Beef Reverse Seared Steak

SmokeZilla

Well-known member
Messages
141
Grill(s) owned
  1. Bull
I use the grillmaster rule’s rule. Those that want it rarer get the biggest piece. Actually, you can increase the searing times for additional cooking so all the steaks that way everything has similar resting periods after the low and slow ends. Another method is to give the mediums steaks a head start but on the smoker, I don’t want to open the lid after I load it.
 

aztracker

Active member
Military Veteran
Messages
41
Location
Surprise, AZ
Grill(s) owned
  1. Bullseye
What I mean by understanding your proteins is this-if you time your cooks the same for a 1-½” thick Porterhouse as you do for a 2” thick filet mignon, neither of you will be happy with the results.
Thanks Greg, This is great info for my starting point. Looks close to the same on how we like our steaks. The protein makes 100% since again Thanks.
 

ghuns

Well-known member
Messages
148
Grill(s) owned
  1. Bull
My wife invited friends over on Saturday night. The girls decided everyone would bring their own meat and I would cook it.

When everybody showed up I was handed two rib steaks, not even 3/4" thick, three NY strips about 1-1/2" thick, four fillets that were over 2" thick, and a single chicken breast. :rolleyes:

If that's not enough variety, steaks were requested to be cooked from medium rare to medium well done.

Everything went on the Bull, set to 225, at the same time. I put a probe in one fillet and the other in a NY strip. I pulled my Weber kettle out and lit a raging, lump charcoal fire to serve as my searing station.

When the NY strip checked 100, I transferred the thin rib steaks over to the Weber and seared per guest's request and put them in a covered foil pan. When the NY strip hit 115, I moved them, and the chicken breast, over to the Weber. By the time the strips were seared to the desired levels, the fillets were at 115 and I seared those to each guest's desired doneness. By then the lonely chicken breast was at 150 so it just took a couple minutes over the coals to get it to hit 165.

Everyone raved about their steaks. Didn't hear a peep from the chicken breast chick, but I had been harassing her pretty relentlessly about bringing chicken to a steak party. She didn't seem amused.

I was gifted a bottle of this for my efforts...

1601917138673.png

Which I appreciated.

But I told the wife that I will never do this again. If I wanted to spend evenings juggling 10 pieces of meat and cooking each one to individual specifications, I'd get a job in a restaurant. It's waaaaaay too stressful and it's just not any fun.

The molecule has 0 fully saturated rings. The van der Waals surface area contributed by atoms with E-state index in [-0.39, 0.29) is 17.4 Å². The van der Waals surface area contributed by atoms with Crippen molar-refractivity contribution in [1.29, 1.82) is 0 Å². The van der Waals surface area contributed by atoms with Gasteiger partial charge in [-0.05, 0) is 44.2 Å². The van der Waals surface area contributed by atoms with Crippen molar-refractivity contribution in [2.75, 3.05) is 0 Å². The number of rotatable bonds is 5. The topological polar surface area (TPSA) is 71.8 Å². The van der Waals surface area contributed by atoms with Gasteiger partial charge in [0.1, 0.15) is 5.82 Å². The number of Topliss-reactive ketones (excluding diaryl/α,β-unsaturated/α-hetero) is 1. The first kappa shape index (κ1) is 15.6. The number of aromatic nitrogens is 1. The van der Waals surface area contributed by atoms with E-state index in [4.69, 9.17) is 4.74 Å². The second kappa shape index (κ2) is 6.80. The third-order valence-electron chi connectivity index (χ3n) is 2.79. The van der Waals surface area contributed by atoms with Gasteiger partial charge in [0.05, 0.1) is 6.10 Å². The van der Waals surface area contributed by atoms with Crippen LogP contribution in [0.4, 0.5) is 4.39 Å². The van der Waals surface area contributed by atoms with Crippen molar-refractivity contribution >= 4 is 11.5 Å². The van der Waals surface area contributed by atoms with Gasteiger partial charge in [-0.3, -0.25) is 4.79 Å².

I suggested that in the future I'd be happy to cook a couple tri-tips or a even a prime rib for this group.
 

ghuns

Well-known member
Messages
148
Grill(s) owned
  1. Bull
Amen @ghuns! You were a saint.

Thank you.

Now please allow me to rant for a minute... 😡

To further my case for beatification 😅 , on Friday I left work at noon to go help cut 2000 pounds of smoked pork loins into 2200 chops for a fundraiser for our local Lion's Club. This entails moving, unboxing, unwrapping, sawing, re-boxing, and stacking re-boxed chops on skids. The average age of our club's members is north of 70. Myself and a couple other guys in our 40s try to do the bulk of the heavy lifting.

I got home at 5 and mowed our 2 acre yard. When I came in, my wife was on a serious cleaning bender, so from 7 to 9 I helped her clean the house.

Saturday at 6:30AM we began unloading and cooking the the pork chops on large charcoal grills made from old oil drums. Cooking was done by noon. We sold out by 1:30. Cleanup was done by 4:30, and I got home at 5.

I was then instructed to haul the patio table up from the barn, the one my wife insisted I put away last weekend after what she proclaimed to be the end of our outdoor entertaining season.

After a quick shower, I helped the wife finish up making some desserts and side dishes. Our guests arrived at 6:30 and didn't leave until about 11. We cleaned up everything and got to bed at 12.

Sunday, I didn't feel at all bad about sleeping in until 10. I also didn't feel bad about doing NOTHING all day long.

Now, to absolutely seal the deal for my sainthood claim, last night after fixing my wife two of her favorite cocktail, espresso martinis, and cooking dinner, I commented to her that I was still tired and not just a little sore. To which my dear, sweet, loving wife and mother of my children replied, how come? You didn't do ANYTHING yesterday. You could've at least emptied the dishwasher.

I just smiled, picked up our plates, and headed to the kitchen.

Call me St ghuns 😇
 

jonny_comfort

Active member
Messages
30
Grill(s) owned
  1. Bullseye
Quick tip---I'm sure that the Bull does this very well, but for those who have the 380 Bullseye like I do, smoke at 225 until desired internal temp--I pull mine around 120-125, then take the steaks off and kick the 380 into riot mode....mine has gotten up to 750 degrees before. I don't have the grill plates, at 750 I sear two minutes, give a half turn for two more minutes, then flip over and do the same for the other side. Perfect medium every time.
 

Boostmeister

Member
Messages
18
Location
Apache Junction, AZ
Grill(s) owned
  1. Bull
Just some observations/suggestions.

WillC seasons his ribeyes and lets them sit on the counter for 30 minutes. I agree that ribeyes are my "go to" cut of beef. If you haven't tried dry brining, you may want to give it a whirl. I place a cooling rack over a cookie sheet and then apply sea salt liberally to all surfaces of the ribeyes and place them on the rack and then back in the fridge for a few hours (3 - 4). Then bring them out to the counter for about 30 - 40 minutes to begin to approach room temperature. This makes it easier to get the internal temperature more consistent throughout the cut of meat. Season the meat as desired but avoid adding more salt. Smoke as desired and reverse sear.

ghuns - you have been nominated for sainthood! I experienced the same thing (multiple meats and desired cook level) about 8 years ago. I survived, but it was a valuable learning experience. I have now identified friends that want their meat turned into a burnt sacrifice. When they are invited over, I never serve a nice cut of steak, but rather burgers or hot dogs. I put their burgers on four minutes before ours and it seems to work out well. When we want to get together with folks that want a steak cooked medium well or well done (God forbid), we go out to a steak place for dinner. Truth be known, I try not to dine with those folks. Cocktails and hors d'oeuvres seem to work well when my bride wants to have them over.